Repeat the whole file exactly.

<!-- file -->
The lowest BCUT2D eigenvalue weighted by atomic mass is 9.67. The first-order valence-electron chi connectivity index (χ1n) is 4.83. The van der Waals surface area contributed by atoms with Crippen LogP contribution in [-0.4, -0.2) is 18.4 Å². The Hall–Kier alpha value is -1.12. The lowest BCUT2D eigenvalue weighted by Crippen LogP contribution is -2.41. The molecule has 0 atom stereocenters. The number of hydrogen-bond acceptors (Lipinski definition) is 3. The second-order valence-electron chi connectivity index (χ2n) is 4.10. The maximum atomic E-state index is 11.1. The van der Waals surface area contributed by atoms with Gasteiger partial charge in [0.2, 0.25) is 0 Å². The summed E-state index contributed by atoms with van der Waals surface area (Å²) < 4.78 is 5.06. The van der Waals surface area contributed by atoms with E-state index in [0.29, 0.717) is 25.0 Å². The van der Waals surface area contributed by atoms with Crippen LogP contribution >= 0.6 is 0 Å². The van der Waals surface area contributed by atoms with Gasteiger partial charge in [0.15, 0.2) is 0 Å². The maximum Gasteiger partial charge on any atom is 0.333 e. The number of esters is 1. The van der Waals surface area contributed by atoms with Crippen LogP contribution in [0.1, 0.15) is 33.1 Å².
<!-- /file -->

The lowest BCUT2D eigenvalue weighted by atomic mass is 9.67. The first-order valence-electron chi connectivity index (χ1n) is 4.83. The van der Waals surface area contributed by atoms with Crippen LogP contribution in [-0.4, -0.2) is 18.4 Å². The Hall–Kier alpha value is -1.12. The lowest BCUT2D eigenvalue weighted by Crippen LogP contribution is -2.41. The molecule has 0 atom stereocenters. The number of hydrogen-bond acceptors (Lipinski definition) is 3. The second-order valence-electron chi connectivity index (χ2n) is 4.10. The maximum atomic E-state index is 11.1. The van der Waals surface area contributed by atoms with Gasteiger partial charge in [0.2, 0.25) is 0 Å². The summed E-state index contributed by atoms with van der Waals surface area (Å²) < 4.78 is 5.06. The van der Waals surface area contributed by atoms with E-state index in [0.29, 0.717) is 25.0 Å². The van der Waals surface area contributed by atoms with Crippen LogP contribution >= 0.6 is 0 Å². The van der Waals surface area contributed by atoms with Gasteiger partial charge in [0.15, 0.2) is 0 Å². The maximum Gasteiger partial charge on any atom is 0.333 e. The number of esters is 1. The van der Waals surface area contributed by atoms with Crippen LogP contribution in [0.1, 0.15) is 33.1 Å².